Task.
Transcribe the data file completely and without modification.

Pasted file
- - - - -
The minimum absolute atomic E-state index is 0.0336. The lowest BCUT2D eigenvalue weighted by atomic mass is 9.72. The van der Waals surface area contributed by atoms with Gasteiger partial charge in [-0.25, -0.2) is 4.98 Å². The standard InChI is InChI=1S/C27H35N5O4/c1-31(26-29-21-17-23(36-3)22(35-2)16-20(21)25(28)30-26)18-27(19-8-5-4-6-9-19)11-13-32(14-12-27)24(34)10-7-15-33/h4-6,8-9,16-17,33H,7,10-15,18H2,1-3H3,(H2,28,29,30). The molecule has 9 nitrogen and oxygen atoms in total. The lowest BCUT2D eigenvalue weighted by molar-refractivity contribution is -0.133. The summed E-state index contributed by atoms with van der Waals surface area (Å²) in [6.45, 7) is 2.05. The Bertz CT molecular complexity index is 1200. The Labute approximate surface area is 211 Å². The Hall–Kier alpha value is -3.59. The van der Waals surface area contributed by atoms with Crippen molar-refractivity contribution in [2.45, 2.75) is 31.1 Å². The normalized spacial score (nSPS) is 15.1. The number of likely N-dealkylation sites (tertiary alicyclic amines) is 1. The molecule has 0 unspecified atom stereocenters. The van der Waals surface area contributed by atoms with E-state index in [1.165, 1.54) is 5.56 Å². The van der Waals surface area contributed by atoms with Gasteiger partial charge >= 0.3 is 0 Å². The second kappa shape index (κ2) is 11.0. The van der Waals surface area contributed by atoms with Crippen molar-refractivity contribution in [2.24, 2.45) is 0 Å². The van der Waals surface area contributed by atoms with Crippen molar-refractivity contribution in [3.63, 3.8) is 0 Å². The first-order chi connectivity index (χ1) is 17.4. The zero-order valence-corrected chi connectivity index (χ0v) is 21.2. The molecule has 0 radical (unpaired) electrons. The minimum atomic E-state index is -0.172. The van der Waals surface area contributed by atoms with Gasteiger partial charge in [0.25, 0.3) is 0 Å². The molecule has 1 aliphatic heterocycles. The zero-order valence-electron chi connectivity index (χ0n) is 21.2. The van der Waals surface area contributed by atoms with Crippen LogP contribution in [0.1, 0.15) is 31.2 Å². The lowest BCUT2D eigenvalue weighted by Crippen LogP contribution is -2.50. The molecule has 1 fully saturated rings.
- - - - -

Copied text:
The minimum absolute atomic E-state index is 0.0336. The lowest BCUT2D eigenvalue weighted by atomic mass is 9.72. The van der Waals surface area contributed by atoms with Gasteiger partial charge in [-0.25, -0.2) is 4.98 Å². The standard InChI is InChI=1S/C27H35N5O4/c1-31(26-29-21-17-23(36-3)22(35-2)16-20(21)25(28)30-26)18-27(19-8-5-4-6-9-19)11-13-32(14-12-27)24(34)10-7-15-33/h4-6,8-9,16-17,33H,7,10-15,18H2,1-3H3,(H2,28,29,30). The molecule has 9 nitrogen and oxygen atoms in total. The lowest BCUT2D eigenvalue weighted by molar-refractivity contribution is -0.133. The summed E-state index contributed by atoms with van der Waals surface area (Å²) in [6.45, 7) is 2.05. The Bertz CT molecular complexity index is 1200. The Labute approximate surface area is 211 Å². The Hall–Kier alpha value is -3.59. The van der Waals surface area contributed by atoms with Crippen molar-refractivity contribution in [2.45, 2.75) is 31.1 Å². The normalized spacial score (nSPS) is 15.1. The number of likely N-dealkylation sites (tertiary alicyclic amines) is 1. The molecule has 0 unspecified atom stereocenters. The van der Waals surface area contributed by atoms with E-state index in [1.165, 1.54) is 5.56 Å². The van der Waals surface area contributed by atoms with Gasteiger partial charge >= 0.3 is 0 Å². The second kappa shape index (κ2) is 11.0. The van der Waals surface area contributed by atoms with Crippen molar-refractivity contribution in [2.24, 2.45) is 0 Å². The van der Waals surface area contributed by atoms with Crippen molar-refractivity contribution in [3.63, 3.8) is 0 Å². The first-order chi connectivity index (χ1) is 17.4. The zero-order valence-corrected chi connectivity index (χ0v) is 21.2. The molecule has 0 radical (unpaired) electrons. The minimum atomic E-state index is -0.172. The van der Waals surface area contributed by atoms with Gasteiger partial charge in [0.25, 0.3) is 0 Å². The molecule has 1 aliphatic heterocycles. The zero-order valence-electron chi connectivity index (χ0n) is 21.2. The van der Waals surface area contributed by atoms with Crippen LogP contribution in [0.1, 0.15) is 31.2 Å². The lowest BCUT2D eigenvalue weighted by Crippen LogP contribution is -2.50. The molecule has 1 fully saturated rings.